image9 The Isak Heartstone troll is a beautiful reward after a short hike in Breckenridge.

It’s a ski and snowboard paradise

Even if you aren’t a skier or snowboarder, you’ve probably heard of Vail, Breckenridge, Aspen, or Steamboat. Colorado has 26 ski resorts to explore. Seasoned veterans have their favorite mountains and places to stay. Newcomers might want to check out the Colorado Ski Country site to find lessons and information on getting started. Consider planning a trip to some of these towns in the low season, as well, as they can offer big savings and fewer crowds.

image10 Ready to take the first plunge of the day while skiing Copper Mountain. Photo: Colorado Tourism Office.

It’s always sunny in… Denver?

Yes, really. The Mile High City boasts over 300 days of sunshine every year. So even if the temperature is only in the 40s during the winter, you might want to pack the sunscreen! Spring to fall is especially nice with average high temperatures ranging from 65 in April to 90 in August and dipping back to 68 by October. You can use this nice weather to enjoy one of the 205 parks in the city, making it the largest park system in the country. Make sure you’re aware of the latest driving conditions, especially in the winter months, when some roads, including major interstates, can be temporarily closed.

image11 An incredible sunset over Manitou Springs.

It’s a chance to catch beautiful fish

One of my favorite things to do is fly fish, and Colorado offers incredible angling opportunities, serving as home to the headwaters of seven major rivers. On a trip last fall, I met up with a friend, and we spent the day fishing the South Platte River near the town of Deckers. We caught some beautiful fish, but it was the hiking along the stream and scenic mountain views that really stood out. If you don’t want to go it alone or don’t have equipment with you, guided trips are available across the state to explore a few of the 2,000 lakes and over 8,000 miles of rivers. A knowledgeable fishing guide can help even a first-time fly fisher land a beautiful trout.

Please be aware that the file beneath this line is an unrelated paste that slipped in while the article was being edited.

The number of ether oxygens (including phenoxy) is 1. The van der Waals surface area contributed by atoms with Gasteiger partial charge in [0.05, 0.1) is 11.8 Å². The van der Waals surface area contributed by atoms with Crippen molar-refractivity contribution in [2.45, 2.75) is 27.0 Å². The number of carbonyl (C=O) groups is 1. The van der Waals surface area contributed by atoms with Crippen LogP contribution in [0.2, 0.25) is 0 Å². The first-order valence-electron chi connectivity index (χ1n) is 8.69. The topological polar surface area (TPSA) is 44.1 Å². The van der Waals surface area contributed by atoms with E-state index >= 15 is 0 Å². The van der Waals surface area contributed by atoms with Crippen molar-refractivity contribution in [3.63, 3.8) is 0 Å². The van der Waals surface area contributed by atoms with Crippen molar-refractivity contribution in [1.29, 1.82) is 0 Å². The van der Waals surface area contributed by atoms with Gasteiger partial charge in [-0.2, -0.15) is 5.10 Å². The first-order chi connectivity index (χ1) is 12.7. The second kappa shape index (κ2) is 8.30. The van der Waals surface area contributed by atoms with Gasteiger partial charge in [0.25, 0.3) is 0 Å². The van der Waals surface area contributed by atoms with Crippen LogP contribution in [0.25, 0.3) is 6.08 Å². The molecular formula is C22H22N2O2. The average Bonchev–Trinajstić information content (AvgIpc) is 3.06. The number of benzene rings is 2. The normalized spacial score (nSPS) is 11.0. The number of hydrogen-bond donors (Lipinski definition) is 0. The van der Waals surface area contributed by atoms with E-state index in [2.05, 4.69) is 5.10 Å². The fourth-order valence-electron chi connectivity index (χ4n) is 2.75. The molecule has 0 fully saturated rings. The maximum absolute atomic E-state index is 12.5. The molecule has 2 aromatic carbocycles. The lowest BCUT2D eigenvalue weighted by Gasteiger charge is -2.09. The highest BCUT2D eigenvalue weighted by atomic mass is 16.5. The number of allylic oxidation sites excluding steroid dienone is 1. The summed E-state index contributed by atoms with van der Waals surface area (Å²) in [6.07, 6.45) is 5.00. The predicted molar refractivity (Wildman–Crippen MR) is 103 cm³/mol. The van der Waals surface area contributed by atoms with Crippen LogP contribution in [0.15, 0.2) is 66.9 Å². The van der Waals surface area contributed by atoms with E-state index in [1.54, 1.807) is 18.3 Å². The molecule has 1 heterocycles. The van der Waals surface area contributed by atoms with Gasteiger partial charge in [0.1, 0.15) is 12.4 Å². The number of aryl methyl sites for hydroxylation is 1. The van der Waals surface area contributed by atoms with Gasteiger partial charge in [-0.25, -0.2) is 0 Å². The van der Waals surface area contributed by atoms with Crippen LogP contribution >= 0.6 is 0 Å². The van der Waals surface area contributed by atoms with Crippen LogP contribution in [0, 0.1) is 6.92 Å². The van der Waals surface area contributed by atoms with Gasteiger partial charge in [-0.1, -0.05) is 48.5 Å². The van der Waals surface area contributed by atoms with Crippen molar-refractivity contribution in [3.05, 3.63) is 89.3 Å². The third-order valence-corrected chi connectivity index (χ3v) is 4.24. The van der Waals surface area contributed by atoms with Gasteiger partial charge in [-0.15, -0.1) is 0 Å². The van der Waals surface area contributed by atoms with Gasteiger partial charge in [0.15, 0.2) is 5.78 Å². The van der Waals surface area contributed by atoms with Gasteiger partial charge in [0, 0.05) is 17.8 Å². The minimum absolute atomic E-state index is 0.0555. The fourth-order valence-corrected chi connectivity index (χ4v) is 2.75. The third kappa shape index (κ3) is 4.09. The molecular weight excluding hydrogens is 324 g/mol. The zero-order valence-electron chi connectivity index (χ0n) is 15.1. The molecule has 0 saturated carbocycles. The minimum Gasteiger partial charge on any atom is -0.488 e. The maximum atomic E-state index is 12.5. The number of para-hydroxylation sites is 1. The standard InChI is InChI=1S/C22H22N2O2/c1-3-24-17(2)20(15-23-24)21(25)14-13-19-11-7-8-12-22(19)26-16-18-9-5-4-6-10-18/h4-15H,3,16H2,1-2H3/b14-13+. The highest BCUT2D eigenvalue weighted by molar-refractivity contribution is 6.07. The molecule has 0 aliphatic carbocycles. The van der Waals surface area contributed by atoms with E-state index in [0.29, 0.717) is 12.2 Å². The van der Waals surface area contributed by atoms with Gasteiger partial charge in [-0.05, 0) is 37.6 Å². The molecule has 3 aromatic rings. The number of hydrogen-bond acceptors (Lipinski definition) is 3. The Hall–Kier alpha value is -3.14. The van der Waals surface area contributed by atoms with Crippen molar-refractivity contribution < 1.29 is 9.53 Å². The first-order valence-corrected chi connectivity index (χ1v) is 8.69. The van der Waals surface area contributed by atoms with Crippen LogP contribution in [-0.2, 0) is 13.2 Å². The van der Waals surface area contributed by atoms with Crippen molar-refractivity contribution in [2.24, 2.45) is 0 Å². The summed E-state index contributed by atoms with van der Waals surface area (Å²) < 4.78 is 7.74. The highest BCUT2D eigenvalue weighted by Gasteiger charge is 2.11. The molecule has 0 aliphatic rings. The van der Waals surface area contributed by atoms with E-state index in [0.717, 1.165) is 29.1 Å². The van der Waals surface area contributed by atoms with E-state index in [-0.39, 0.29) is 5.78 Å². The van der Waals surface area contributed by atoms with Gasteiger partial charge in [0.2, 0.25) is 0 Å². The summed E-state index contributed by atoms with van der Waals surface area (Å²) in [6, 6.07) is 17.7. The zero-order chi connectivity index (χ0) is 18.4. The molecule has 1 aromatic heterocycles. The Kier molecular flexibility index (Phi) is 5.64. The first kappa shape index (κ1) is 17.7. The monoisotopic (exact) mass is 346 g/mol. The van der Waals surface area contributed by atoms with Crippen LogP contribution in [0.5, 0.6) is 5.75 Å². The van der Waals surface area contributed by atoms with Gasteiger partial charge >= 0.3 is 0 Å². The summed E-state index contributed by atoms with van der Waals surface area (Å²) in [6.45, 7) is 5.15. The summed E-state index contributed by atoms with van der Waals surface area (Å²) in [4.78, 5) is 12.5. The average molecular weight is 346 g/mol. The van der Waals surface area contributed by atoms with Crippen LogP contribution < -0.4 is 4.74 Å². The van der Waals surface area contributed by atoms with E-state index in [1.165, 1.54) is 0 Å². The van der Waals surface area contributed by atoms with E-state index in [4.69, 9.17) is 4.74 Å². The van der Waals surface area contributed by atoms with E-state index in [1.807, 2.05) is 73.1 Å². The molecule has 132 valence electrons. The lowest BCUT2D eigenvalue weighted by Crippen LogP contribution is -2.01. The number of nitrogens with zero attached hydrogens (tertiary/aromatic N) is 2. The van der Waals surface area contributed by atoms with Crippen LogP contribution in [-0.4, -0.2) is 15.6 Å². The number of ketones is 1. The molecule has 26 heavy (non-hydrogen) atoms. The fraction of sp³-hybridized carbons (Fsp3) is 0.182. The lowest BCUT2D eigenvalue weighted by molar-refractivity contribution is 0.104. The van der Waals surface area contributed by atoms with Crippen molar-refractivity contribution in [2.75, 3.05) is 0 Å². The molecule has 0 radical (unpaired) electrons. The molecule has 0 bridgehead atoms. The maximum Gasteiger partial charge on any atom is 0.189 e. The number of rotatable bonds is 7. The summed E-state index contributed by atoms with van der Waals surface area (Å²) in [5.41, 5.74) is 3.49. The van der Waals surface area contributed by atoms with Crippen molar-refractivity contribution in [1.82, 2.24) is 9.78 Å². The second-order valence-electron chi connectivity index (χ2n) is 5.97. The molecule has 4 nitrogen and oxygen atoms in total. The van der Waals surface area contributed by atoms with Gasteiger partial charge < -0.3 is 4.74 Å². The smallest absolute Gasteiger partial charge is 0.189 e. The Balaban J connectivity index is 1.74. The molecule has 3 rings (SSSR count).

image13 The South Platte River is a beautiful place to spend the day fishing.

It’s crafty (both drinks and arts)

Colorado boasts over 300 craft breweries and 70 craft distilleries. Many of these, like Tommyknocker Brewing in Idaho Springs where we’ve stopped into, also offer unique dining opportunities as well. The town of Fort Collins has over 20 of them alone and is known as Colorado’s “Craft Beer Capital.” There are also awesome artists in almost every town. Check out Manitou Springs, just outside of Colorado Springs, for some cool galleries and shops.

image14 Art appreciation along one of Denver's monthly art walks

It’s easy to get to!

CVG offers multiple nonstop flights to Denver each day on Frontier, Delta, United, Southwest, and Allegiant; itis consistently one of the most affordable destinations. We’ve also found great deals using very few points. (Our most recent trip to Breckenridge was entirely booked with points!) Be sure to double-check each airline’s baggage policy when it comes to bringing along skiing, snowboarding, camping, and fishing equipment.

image15 The view on the way up Pikes Peak is phenomenal.

Pro Tip: High altitudes like the Rocky Mountains of Colorado are no joke, and, if you’re not used to it, your body might take a while to adjust. On my first trip, I had a terrible headache an hour after arriving at our hotel. The receptionist gave me some medicine, told me to drink all of the water she had handed me, and go to sleep. I felt a little better the next day. Before any trip to a high altitude, I reach out to my doctor who prescribes a medicine to prevent altitude sickness (aka: acute mountain sickness), and it works beautifully.

image16 You could spend days exploring Garden of the Gods.

Have a favorite spot in Colorado we should know about? You can reach me at @JayKruzOfficial on Facebook, Instagram, and X.

image17 Miners from Indiana dubbed this The Hoosier Pass in 1860.

I’ll see you in a trout stream in the mountains! -Jay